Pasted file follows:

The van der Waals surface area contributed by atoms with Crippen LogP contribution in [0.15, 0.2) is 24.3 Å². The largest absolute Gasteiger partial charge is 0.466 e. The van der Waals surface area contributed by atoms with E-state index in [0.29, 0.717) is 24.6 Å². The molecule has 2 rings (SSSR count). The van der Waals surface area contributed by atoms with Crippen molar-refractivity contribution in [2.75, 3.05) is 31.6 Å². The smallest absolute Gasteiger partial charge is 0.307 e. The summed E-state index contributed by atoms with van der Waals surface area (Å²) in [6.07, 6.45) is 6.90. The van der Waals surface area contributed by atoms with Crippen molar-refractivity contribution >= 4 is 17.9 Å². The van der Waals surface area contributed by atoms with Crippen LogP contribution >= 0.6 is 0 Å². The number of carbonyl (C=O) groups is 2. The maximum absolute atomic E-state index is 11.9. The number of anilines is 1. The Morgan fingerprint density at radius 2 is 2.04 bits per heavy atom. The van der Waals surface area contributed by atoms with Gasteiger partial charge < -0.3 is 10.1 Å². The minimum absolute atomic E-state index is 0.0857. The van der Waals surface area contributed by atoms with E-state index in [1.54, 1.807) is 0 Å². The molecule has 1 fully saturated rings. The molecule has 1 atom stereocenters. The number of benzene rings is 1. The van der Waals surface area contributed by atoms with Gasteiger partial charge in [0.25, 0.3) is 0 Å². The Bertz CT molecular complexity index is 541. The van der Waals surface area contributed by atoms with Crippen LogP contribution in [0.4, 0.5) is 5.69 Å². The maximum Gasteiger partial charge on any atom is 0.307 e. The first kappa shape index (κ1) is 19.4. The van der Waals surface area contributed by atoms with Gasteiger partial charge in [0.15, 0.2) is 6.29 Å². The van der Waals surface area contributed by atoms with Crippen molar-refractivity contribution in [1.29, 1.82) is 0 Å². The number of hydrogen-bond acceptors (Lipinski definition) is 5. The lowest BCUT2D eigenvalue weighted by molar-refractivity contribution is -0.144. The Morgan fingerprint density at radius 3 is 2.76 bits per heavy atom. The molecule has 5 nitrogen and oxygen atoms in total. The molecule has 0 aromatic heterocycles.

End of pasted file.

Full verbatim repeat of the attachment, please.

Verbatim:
The van der Waals surface area contributed by atoms with Crippen LogP contribution in [0.15, 0.2) is 24.3 Å². The largest absolute Gasteiger partial charge is 0.466 e. The van der Waals surface area contributed by atoms with E-state index in [0.29, 0.717) is 24.6 Å². The molecule has 2 rings (SSSR count). The van der Waals surface area contributed by atoms with Crippen molar-refractivity contribution in [2.75, 3.05) is 31.6 Å². The smallest absolute Gasteiger partial charge is 0.307 e. The summed E-state index contributed by atoms with van der Waals surface area (Å²) in [6.07, 6.45) is 6.90. The van der Waals surface area contributed by atoms with Crippen molar-refractivity contribution >= 4 is 17.9 Å². The van der Waals surface area contributed by atoms with Crippen LogP contribution >= 0.6 is 0 Å². The number of carbonyl (C=O) groups is 2. The maximum absolute atomic E-state index is 11.9. The number of anilines is 1. The Morgan fingerprint density at radius 2 is 2.04 bits per heavy atom. The van der Waals surface area contributed by atoms with Gasteiger partial charge < -0.3 is 10.1 Å². The minimum absolute atomic E-state index is 0.0857. The van der Waals surface area contributed by atoms with E-state index in [1.54, 1.807) is 0 Å². The molecule has 1 fully saturated rings. The molecule has 1 atom stereocenters. The number of benzene rings is 1. The van der Waals surface area contributed by atoms with Gasteiger partial charge in [0.25, 0.3) is 0 Å². The Bertz CT molecular complexity index is 541. The van der Waals surface area contributed by atoms with Crippen LogP contribution in [0.4, 0.5) is 5.69 Å². The maximum Gasteiger partial charge on any atom is 0.307 e. The first kappa shape index (κ1) is 19.4. The van der Waals surface area contributed by atoms with Gasteiger partial charge in [0.15, 0.2) is 6.29 Å². The van der Waals surface area contributed by atoms with Crippen molar-refractivity contribution in [1.29, 1.82) is 0 Å². The number of hydrogen-bond acceptors (Lipinski definition) is 5. The lowest BCUT2D eigenvalue weighted by molar-refractivity contribution is -0.144. The Morgan fingerprint density at radius 3 is 2.76 bits per heavy atom. The molecule has 5 nitrogen and oxygen atoms in total. The molecule has 0 aromatic heterocycles.